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Boot Fitter help

post #1 of 10
Thread Starter 
So here's the story. I go in and try on every pair of boots at a few different stores and finally decide on the one that fits the best. 2 different sales guys tell me that it would be no problem to get the boots punched out for my sixth toe area. on my old boots i tried grinding that part but seen found that wasn't enough so i had them punched and it solved the problem.
Well as soon as i purchase them, the seller tells the owner what i wanted done. the owner quickly says he will just grind them and doesn't like to punch stuff. i tell them i really want them punched out but he tells me grinding will work and then procedes to start grinding on them. He hands me the boot and i fit it and it still hurts and asked if i can punch it now. He says they're too thin now to punch.

I have been back a few times to have them ground again and it is still not helping. I really just want them punched but he says it will put a whole in them now if they get punched. What should i do? Complain? sell the boots? Sack up and just wear them? thanks for your input.
post #2 of 10
If it's a local shop I'd try small claims court and a letter to the Better Business Bureau. Sounds like you asked for a service that had worked in the past and they decided to do it their way. Heck, just the prospect of having the shop owner and tech sitting there for a few hours may pound a bit of sense into their skulls!

While they are sitting in court, they are not pushing product.

A letter to the CEO of the boot manufacturer never hurts either. Write the letter to the TOP ... not to a customer service rep at the bottom.
post #3 of 10
Sounds like they owe you a new pair of boots or your money back. At least that's what the shops I deal with would do.

Letter to the manufacturer seems to ALWAYS work for me.
post #4 of 10
if there is ANY plastic left and you have a remotely decent bootfitter it can still be streched...end of story. ceo, bbb? you guys gotta be kiddin me! and you wonder why warranty can be such a hassle sometimes. you just need to find a different boot guy.
post #5 of 10
Thread Starter 
Ya. in a perfect world i'd fight it all the way. but while it is worth my time, it isn't really in a way.

and i was going to write a letter to Tecnica just letting them know about the service that i received.

and while i know it can still be punched. it seems to me like it won't hold since the plastic is very flimsy now and also even if i did want it done, he wouldn't do it.

ya, wishin i had done something different
post #6 of 10
I agree with the first two responses, why should TieDie have to go to another bootfitter? He paid a premium to buy the boot at the store and get it fit right, was up front with the store about his problem and that he wanted it punched, and yet the owner insists that he knows what he's doing, ends up being wrong, and now somehow it's the customers responsibility to find a fix to this problem? Not where I'm from.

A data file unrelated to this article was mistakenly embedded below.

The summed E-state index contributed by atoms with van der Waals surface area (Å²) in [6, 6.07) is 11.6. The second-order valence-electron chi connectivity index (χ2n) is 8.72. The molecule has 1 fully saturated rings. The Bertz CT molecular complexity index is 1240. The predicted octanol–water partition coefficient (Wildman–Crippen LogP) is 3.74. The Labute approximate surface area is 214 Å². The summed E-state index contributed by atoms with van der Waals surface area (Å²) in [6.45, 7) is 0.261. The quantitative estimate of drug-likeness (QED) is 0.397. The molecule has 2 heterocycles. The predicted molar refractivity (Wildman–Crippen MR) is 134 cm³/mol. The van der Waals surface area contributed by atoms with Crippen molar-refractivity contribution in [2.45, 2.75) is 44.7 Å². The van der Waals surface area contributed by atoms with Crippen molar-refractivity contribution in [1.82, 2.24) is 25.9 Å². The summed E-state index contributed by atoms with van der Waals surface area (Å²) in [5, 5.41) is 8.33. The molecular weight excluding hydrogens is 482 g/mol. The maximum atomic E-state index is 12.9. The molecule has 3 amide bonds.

Listen, I'm all for being reasonable and giving a merchant the chance to make things right, but from TieDie's post that doesn't seem to be an option anymore. I would go back to the merchant and give him one last chance to stand by his product and service, and ask that he give you a new boot and punch it out this time. If he says no, then I would stop wasting your time with them, dispute this with your credit card company, and then contact the manufacturer and demand a new boot and fitting from another retailer.
post #7 of 10
I'd be pushing for money back, all of it. If the guy doesn't like to punch it's either because he doesn't know what he's doing or lacks the equipment or both. Rule of thumb is to grind in the heel area where the shell is thick (hard to punch lots to grind) and punch up front where the shell is thinner. They teach that at MasterfitU boot fitting courses as well as other sources. You can always re heat a punch and suck it back in but as you're painfully aware you can't put back material grinded away.

Ps try stretching the liner. Often it's the liner causing the problem in the first place.
post #8 of 10
That (CEO) tactic has worked from cars to Sears. If you send a letter to the bottom (customer service) ... it goes nowhere.

When the letter comes from the top down the rep kind of gets a jolt of fear .... someone may know the brass ... and decide to do the "right thing" like authorizing a new pair of boots, a chipper shredder, etc.

Small claims court will often solve the problem. Once the owner of the shop gets the service in the mail, they know that you will appear. I have used this against two local merchants (hot air balloon lesson and a paintball gun) ... the refunds were very prompt.

If you are telling the truth the municipal judge will sort it out.
post #9 of 10
You might still be able to punch these boots, depending on where the grind is. I've had good luck with grinding then punching to make the punch last longer. The key is the guy who does the work. Writing a letter to the manufacturer might help but it still won't make the boots fit you better - you might even just call them and see if they can refer you to a shop that they know will fix the problem for you or at least be able to help you out more efficiently.
post #10 of 10
Maybe you should also try to cut a cross hatch on top of the area as well. If you take the pressure off the are at the liner level. Lots of times if you make a hole in the shell the bladder can still be placing pressure on the spot becuase it will bridge the area. Slice it up so it can stretech too. Give it a try.
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